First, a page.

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Case Study: 5 Ways Verdacity Improved Daylight in School Design

Co-authored by: Kris Callori, Verdacity and LightStanza

Verdacity’s strategy is to implement big moves early, followed by progressively smaller ones that cumulatively result in a cohesive, effective building daylight strategy. This provides the maximum opportunity to gain LEED points.

Verdacity integrates their methods with the typical architectural design process and conducts studies to inform building orientation, form, and mass to glass ratios, along with more detailed decisions such as glazing specifications and finish types.  Their studies typically include sDA (Spatial Daylight Autonomy) and ASE (Annual Sunlight Exposure) to help ensure that a good balance of daylight and occupant comfort can be met.

See 5 examples of how Verdacity used sDA and ASE analysis, powered by LightStanza’s quick and easy-to-use daylight simulation tool, to help their clients make better decisions when designing for daylight in schools.
Hubert Humphrey Elementary School

As Designed: The architect was open to a combination of exterior glazing with interior clerestory.  At first, there was some unevenness in terms of available daylight and glare.

Design Successfully Optimized: After exploring options for glazing at the light well and adding a 3’ horizontal louvre above view glazing, we were able to bounce light deep into the room while avoiding excess glare.

DATA Charter School

As Designed: This project was experiencing issues with excessive glare.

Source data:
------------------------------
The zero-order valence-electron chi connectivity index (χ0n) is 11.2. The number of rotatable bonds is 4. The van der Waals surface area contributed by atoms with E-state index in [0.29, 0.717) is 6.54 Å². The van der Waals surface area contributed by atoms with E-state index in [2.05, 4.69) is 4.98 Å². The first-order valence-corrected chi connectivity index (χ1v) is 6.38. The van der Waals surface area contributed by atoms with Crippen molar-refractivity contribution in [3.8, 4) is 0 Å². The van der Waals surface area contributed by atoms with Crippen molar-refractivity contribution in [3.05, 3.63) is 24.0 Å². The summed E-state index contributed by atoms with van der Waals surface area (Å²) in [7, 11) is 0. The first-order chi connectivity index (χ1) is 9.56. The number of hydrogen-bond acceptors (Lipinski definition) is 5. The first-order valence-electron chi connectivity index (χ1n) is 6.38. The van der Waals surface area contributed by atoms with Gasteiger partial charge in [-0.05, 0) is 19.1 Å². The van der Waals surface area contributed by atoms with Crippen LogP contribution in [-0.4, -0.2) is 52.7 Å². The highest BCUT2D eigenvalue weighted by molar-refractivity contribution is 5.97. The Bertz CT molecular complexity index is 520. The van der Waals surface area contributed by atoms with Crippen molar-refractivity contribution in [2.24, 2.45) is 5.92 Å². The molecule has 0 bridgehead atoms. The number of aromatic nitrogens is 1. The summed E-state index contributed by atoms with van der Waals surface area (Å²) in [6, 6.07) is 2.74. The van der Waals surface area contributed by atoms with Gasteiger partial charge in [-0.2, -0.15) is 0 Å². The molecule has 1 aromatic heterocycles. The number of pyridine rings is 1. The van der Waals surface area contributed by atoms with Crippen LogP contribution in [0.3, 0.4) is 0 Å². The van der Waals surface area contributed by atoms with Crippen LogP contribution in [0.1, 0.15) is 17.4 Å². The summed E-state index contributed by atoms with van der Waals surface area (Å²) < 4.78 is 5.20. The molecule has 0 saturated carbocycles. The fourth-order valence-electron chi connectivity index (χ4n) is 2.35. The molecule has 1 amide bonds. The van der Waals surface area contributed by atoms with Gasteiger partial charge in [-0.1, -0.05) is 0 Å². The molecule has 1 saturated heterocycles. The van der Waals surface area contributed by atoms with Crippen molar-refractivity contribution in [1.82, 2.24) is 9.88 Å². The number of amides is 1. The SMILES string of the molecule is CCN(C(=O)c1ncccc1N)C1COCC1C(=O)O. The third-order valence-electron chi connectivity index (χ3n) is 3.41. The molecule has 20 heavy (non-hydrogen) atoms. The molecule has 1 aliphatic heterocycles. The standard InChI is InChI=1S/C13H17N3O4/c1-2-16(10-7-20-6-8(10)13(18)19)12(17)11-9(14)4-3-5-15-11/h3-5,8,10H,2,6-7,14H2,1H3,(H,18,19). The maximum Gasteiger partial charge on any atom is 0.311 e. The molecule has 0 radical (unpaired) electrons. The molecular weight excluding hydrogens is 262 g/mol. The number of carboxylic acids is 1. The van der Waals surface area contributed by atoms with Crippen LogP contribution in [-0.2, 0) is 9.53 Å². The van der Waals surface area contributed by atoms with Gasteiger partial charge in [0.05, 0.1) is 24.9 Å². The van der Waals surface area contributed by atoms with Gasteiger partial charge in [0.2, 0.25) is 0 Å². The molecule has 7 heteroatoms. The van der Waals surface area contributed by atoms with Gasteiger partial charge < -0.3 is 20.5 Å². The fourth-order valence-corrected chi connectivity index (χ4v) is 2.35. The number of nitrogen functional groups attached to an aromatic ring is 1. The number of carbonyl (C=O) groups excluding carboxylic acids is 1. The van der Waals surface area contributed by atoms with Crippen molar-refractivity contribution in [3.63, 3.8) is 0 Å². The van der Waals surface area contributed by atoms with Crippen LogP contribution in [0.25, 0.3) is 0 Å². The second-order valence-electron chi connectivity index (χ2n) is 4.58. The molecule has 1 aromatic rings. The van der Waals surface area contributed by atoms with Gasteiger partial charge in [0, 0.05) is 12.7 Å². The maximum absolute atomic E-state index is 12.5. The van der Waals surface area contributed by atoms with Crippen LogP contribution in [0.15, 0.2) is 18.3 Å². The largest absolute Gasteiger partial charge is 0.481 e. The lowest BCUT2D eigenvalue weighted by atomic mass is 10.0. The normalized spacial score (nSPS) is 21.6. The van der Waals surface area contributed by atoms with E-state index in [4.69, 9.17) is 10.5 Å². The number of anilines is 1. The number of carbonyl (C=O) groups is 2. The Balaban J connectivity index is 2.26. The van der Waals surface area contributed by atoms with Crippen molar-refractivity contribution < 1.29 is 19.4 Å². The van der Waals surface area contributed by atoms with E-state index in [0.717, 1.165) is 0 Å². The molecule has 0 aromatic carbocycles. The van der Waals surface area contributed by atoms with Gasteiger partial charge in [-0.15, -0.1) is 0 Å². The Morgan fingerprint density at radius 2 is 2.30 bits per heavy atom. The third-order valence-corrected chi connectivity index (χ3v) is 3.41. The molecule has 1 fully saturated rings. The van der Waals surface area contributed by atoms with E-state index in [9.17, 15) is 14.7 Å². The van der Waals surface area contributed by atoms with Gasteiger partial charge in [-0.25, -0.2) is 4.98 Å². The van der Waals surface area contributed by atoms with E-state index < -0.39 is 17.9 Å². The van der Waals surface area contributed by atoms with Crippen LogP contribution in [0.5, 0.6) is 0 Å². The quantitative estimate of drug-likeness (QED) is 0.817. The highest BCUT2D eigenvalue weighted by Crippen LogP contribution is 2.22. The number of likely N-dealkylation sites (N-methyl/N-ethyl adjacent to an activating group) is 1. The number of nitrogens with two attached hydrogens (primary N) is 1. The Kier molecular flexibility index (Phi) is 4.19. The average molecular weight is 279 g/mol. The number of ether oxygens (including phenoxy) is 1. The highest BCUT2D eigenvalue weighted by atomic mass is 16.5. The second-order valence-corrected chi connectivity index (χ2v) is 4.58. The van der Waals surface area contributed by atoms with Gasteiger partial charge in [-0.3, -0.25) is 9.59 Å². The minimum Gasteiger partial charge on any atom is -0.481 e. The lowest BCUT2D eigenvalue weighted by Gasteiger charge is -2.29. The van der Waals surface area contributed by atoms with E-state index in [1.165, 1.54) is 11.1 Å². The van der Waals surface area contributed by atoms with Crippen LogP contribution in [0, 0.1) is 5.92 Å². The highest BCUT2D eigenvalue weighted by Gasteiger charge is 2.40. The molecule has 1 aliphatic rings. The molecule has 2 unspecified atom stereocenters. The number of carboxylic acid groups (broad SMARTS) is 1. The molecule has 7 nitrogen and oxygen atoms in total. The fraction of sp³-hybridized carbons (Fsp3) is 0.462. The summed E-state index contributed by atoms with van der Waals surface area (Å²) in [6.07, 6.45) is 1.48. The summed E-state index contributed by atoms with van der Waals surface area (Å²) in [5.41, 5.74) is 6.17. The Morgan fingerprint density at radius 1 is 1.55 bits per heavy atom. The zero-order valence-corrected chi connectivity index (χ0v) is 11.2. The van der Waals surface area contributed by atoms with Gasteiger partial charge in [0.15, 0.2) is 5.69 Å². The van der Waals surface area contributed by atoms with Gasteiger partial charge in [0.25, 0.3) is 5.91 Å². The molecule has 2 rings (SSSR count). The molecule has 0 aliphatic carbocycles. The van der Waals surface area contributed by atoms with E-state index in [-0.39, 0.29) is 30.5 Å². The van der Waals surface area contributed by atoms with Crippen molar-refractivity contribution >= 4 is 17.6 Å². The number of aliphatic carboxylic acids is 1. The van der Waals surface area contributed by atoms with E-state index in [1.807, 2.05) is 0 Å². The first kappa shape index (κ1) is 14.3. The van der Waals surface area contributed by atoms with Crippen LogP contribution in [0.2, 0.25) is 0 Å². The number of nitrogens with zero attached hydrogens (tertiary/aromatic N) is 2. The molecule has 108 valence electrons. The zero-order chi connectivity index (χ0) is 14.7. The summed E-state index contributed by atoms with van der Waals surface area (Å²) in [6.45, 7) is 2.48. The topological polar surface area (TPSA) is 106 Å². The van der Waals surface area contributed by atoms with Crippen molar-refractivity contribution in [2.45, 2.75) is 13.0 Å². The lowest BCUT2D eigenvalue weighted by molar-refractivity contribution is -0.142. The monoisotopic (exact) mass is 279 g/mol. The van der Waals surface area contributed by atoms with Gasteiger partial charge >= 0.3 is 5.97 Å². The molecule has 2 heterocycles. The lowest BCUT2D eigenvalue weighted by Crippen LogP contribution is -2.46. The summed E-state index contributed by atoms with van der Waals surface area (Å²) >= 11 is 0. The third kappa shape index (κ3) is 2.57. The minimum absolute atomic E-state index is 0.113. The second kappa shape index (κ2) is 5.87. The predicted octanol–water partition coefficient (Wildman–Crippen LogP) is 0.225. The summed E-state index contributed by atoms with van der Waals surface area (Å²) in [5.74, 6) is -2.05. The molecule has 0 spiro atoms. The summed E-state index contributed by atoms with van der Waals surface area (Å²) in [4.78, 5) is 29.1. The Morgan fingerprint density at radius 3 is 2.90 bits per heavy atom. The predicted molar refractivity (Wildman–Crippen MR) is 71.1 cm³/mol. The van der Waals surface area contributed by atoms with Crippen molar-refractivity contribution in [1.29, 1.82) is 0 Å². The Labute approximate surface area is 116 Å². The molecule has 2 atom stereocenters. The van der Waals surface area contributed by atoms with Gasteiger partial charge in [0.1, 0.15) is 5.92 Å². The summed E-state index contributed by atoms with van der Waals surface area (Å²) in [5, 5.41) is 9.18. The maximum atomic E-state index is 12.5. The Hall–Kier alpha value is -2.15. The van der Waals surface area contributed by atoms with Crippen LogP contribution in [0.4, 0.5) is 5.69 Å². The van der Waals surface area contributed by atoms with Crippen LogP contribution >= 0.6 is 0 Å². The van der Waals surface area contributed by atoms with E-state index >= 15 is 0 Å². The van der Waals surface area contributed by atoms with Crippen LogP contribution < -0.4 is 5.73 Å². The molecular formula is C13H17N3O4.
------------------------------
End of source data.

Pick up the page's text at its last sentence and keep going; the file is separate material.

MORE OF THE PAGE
Design Successfully Optimized: Reduced glare by adding a horizontal shade at 6’ above finish floor, and replacing clerestory glazing with a translucent panel.

NACA School

As Designed: This project had a large span of glass on the west face.  

Design Successfully Optimized: By adding a horizontal light shelf to the architect’s proposed vertical shades, daylight autonomy was maintained and glare was minimized, while still preserving views.

NACA School

As Designed: This project had a large span of glass on the west face.  

Design Successfully Optimized: For this same project, we looked for better glare control by modeling a 25%, 35%, and 50% screen and found that the tighter weave, while a good glare control strategy, substantially reduced daylight autonomy. The 50% screen was too open and resulted in a noncompliant amount of glare, which is reflected in low sDA (overactive blinds).  The 35% screen provided the best balance of sDA and ASE and was what the architect selected for their design. We have found screens to be a very effective daylight shading strategy, but at the cost of views compliance.

DATA Charter School

Design Successfully Optimized: we explored the reflectivity of various surfaces to help inform the architect’s color selections.  The color selection, as well as color location, indeed have a big impact on daylight autonomy. If you compare the effects of adding one dark to maintaining light colors throughout, you can see that SDA is markedly impacted.


This content was originally presented at the 2018 Greenbuild Conference in Chicago, IL. An excerpt of the slides can be found
here.

About Verdacity

Verdacity is a sustainability consulting firm that helps bring high-performance buildings to life through innovative approaches to energy, water, and resource conservation, as well as interventions that support occupant wellness. Verdacity’s extensive portfolio features many firsts in green building history (including the first LEED certified building in New Mexico) and groundbreaking implementation of the latest social, health, and building science frameworks. More information can be found at www.verdacity.com.